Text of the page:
Today’s struggling economy has forced all of us to rethink how we do things and to conserve funds in every way possible. Instead of buying that big V-8 car or truck, people are snapping up the new hybrids like crazy, shopping for the best deals available. The same applies to the music industry, especially in the business of live sound and touring. As the days of the big tours and all the gear that follows them are dying off in search of more cost effective ways to achieve the same result without the transportation expenses, regional sound companies are rising to meet this new challenge. One southeastern company, Tampa, FL based ESI AudioProduction Services, stands out because of its
unique approach to the business of sound. Founded in 1989, this company now in its 24th year has grown from a small minimum investment set up, to a sprawling warehouse that takes up most of a city block, with more plans for future expansions in the works. Propelled forward by the concentrated efforts of Erick “Otto” Celeiro, President and Patrick “Pat” Clark, Vice President with the later additions of Ozzy Giron and Mark Thompson, the core base was complete and the system that is ESI began. It is this system that is the basis for every principle that is applied to their business practices, and it has served them well.
Having a chance to sit down with V.P. Pat Clark gave a much clearer perspective to why this company truly stands apart from anyone else. The founding members began their industry experience in the Tampa Bay area, affording them the opportunity to build over time, vast networks. This was the basis for the business, already seasoned veterans with many years experience and knowledge in all aspects of the industry, using personal relationships with existing strong foundations to work from as opposed to the standard marketing and advertising route for building clientele. When the health of already established relationships dictates every business deal made, it changes the experience for everyone. Working from the idea that anything that has the company name on it from gear to crew must maintain the highest level of professionalism at all times has established a firm and loyal clientele. When the gear goes out the door for a show it is fully tested, everything double (sometimes triple) checked, and ready to go right out of the truck. Same for the crew, they know what they are doing, don’t damage equipment, and hold many records for quickest and most efficient load in, set up, strike and load out for multiple national acts. ESI’s practice of using industry standards as a starting point instead of the top marker is evident in every show.
When dealing with clients Mr. Clark remained adamant that the highest priority is the relationships with people, remembering that pushing for a higher deal might pay off in the short term but for the overall health of the relationship, the long term pay off is always more important. As an example of this, he cited a show late last year, outdoor festival with big headliners that had to cancel due to dangerous weather conditions. The promoter who is a long time client and friend to the business, and the tour company that is a new relationship still being fostered, where set to loose big money from the sudden cancellation. Realizing both his chance to further strengthen his relationship with one and go a long way to building it with the other when approached, they reached an agreement on the spot to reduce the overall impact of the loss while the company still broke even. Helping everyone to save face and not have a deficit was the best way to ensure a bigger return in the future dealings.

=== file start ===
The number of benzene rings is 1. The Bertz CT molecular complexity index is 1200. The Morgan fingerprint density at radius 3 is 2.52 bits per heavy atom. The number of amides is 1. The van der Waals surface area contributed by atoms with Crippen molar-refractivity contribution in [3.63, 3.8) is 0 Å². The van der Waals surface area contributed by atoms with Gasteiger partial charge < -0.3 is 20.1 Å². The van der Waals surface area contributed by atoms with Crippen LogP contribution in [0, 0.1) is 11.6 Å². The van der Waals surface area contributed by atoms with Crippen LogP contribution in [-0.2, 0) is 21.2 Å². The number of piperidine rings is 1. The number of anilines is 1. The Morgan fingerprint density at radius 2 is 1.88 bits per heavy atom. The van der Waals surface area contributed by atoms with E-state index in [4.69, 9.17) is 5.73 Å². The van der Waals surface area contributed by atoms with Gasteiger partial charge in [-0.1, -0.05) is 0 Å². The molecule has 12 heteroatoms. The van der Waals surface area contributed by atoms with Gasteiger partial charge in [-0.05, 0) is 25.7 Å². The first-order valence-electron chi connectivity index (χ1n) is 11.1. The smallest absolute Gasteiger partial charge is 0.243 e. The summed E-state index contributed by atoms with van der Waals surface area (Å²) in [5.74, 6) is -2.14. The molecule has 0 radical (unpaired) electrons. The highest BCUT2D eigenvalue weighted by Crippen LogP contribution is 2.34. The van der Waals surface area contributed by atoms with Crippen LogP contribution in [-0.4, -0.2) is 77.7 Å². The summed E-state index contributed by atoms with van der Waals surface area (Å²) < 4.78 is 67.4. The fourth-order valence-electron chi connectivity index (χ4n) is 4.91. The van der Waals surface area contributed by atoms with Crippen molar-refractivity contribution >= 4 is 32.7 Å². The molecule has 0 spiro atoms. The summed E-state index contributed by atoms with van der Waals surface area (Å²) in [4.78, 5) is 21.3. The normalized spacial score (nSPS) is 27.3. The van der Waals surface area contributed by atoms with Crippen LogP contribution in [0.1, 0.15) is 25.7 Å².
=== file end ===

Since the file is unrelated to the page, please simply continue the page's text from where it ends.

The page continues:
Taking the time to get to know the people behind the business deals, to really get a feel for what the client’s needs are, then staying on top of every event with precision gives a mutually beneficial result and builds a reputation that now speaks for itself. Identifying potential problems early on, proper planning and flawless execution follows, ensuring everyone is satisfied. There is no positional bargaining in the world of ESI, and that lack of “haggle” makes for much smoother and happier business dealings all around. This also avoids most chances for so called “dirty tricks” people play in negotiations or contractual situations. Again, this company doesn’t play the games of others but instead changes the game by eradicating the potential for dirty tricks and underhanded dealings. The system of money up front, first foremost and always takes away the possibility to almost nothing that there will be problems over payments or contracts not honored. On the rare occasion attempts have been made to breech contractual obligations, Mr. Clark again leaves no room for debate and advises to always have excellent legal council on your side to handle the ones that choose to learn the hard way.
Ultimately though, the emphasis and focus remains on relationships and the people in them, those within the company and those that they work with, which provides for it’s unique and successful approach to business and the negotiations that go along with it. What started out as a formula and blue print twenty-four years ago is now a force to be reckoned with, from which much can be learned for the next generation.